‘In 1977/I hope to go to heaven/Been too long on the dole/Now I can’t work at all/Danger, stranger/You better paint your face/No Elvis Beatles or the Rolling Stones’. [Clash, 1977-B side of White Riot]
An inflammatory single indeed, yet one that perfectly captured the spirit of the times. I am working in conjunction with the great Fades In Slowly on this one: if you don’t have it permanently bookmarked, you should thrash yourself with twigs, or as the great man JP suggested, chastise yourself with scorpions. This mini-project is an attempt to post all available recordings of John’s Festive Fifties from now to Christmas (glad you like the new layout, Dick). We’ve given up on the 1976 chart, as no tapes of that historic chart have yet surfaced. so let’s start with the following year, which logically is 1977.
Regular readers of mine will recall my astonishment last year at the fact that such a chart surfaced at all, as it was long thought to be the one year John didn’t host it. Well, Ken Garner and now a host of others from my second home, the Yahoo Peel Newsgroup, have shown that there was a chart, a Festive 61. chosen by JP himself. Before you get excited, only a large proportion of the final show and one brief excerpt of the bottom end have so far come to light. The history of this can be seen here, the longest portion of the 27 December show is here, and that errant scamp featuring no. 51 can be located here.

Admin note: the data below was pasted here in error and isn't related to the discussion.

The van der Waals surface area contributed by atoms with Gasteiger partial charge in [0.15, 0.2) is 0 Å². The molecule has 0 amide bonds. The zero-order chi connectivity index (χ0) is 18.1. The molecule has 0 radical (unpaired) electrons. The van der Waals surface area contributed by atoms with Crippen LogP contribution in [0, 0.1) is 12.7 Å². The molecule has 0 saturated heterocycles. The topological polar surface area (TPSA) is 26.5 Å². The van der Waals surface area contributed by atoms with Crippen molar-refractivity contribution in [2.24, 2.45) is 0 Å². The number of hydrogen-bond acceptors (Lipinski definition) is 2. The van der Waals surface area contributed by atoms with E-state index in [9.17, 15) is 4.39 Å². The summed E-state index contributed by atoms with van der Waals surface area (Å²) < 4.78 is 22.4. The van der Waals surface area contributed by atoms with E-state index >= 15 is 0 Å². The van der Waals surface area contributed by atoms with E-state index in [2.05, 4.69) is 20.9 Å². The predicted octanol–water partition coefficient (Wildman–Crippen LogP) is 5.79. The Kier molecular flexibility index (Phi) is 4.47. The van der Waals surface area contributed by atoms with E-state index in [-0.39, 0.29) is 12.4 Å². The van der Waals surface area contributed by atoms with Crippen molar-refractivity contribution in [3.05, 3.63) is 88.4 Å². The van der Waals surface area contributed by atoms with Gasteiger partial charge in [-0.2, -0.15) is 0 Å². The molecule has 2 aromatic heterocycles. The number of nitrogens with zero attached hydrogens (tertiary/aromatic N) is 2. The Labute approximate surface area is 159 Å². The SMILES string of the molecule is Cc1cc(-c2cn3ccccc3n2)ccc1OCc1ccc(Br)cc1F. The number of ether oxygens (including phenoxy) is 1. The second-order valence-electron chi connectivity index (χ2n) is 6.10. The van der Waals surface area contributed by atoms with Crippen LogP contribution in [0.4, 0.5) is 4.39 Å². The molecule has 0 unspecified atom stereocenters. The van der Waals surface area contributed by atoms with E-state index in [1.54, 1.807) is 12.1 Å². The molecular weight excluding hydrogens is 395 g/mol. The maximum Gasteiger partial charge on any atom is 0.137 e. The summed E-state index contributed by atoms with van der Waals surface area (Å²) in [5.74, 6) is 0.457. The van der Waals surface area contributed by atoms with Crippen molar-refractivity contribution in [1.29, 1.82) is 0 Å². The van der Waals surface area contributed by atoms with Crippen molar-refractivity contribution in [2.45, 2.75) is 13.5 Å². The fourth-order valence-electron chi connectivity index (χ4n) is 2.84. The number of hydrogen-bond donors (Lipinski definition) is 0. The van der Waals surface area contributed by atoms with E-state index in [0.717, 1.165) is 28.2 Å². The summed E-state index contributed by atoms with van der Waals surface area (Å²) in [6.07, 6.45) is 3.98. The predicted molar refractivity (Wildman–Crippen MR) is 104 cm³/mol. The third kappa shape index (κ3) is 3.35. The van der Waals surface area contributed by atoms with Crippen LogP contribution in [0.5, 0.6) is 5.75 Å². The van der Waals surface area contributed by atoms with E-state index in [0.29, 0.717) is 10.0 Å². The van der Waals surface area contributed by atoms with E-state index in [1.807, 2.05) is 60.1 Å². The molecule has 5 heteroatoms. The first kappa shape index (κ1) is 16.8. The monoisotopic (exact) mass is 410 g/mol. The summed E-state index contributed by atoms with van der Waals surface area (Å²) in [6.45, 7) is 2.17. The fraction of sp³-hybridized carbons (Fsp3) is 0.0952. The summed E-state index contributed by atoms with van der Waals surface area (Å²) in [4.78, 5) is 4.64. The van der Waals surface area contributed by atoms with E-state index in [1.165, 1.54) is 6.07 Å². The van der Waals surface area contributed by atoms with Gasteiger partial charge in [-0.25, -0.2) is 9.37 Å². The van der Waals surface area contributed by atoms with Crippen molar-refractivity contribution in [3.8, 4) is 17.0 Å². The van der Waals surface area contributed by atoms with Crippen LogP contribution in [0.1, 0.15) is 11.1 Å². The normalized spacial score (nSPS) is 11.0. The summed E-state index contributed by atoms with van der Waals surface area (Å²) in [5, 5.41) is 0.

This was one of two occasions when Peel indulged himself: the other was in 1991, when, somewhat pissed off at the lack of votes coming in, he abandoned the chart mid-flight and just broadcast his favoruite sesssions and records of the year (later relenting enough to allow a listener to compile that out of the available entries and broadcasting the lot one track at a time two years later).
But we’re getting ahead of ourselves here. A look at his chart reveals quite clearly what he had been playing: a lot of punk, a lot of reggae, a little bit of folk, and a smattering of the old masters. He would return to the listener-based format the following year: a full track listing is, and has for a long time, been available from the sidebar for all shows, so I won’t duplicate the info here.
What were you up to in that year. then? No doubt going to see Star Wars, that wonderful slab of re-invented Flash Gordon. Or thrilling at a peanut farmer becoming President and trying to get cannabis legalised (before Reagan undid all his good work). It was certainly a year for the crimial fraternity to make the headlines: Gary Gilmore’s execution, James Earl Ray’s escape and capture, and the Son Of Sam’s reign of terror finally coming to an end. Albums of the year: Bowie’s Heroes, Talking Heads’ debut, Fleetwood Mac’s Rumours, and that ‘small balls’ effort by a little-known UK punk band. One of the TV greats was Jesus Of Nazareth:
Regrettably, the best-selling single of the year was David Soul’s Don’t Give Up On Us Baby, and the UK Christmas Number One was Wings’ Mull Of Kintyre. And the top of the tree in the Festive Fifty was this: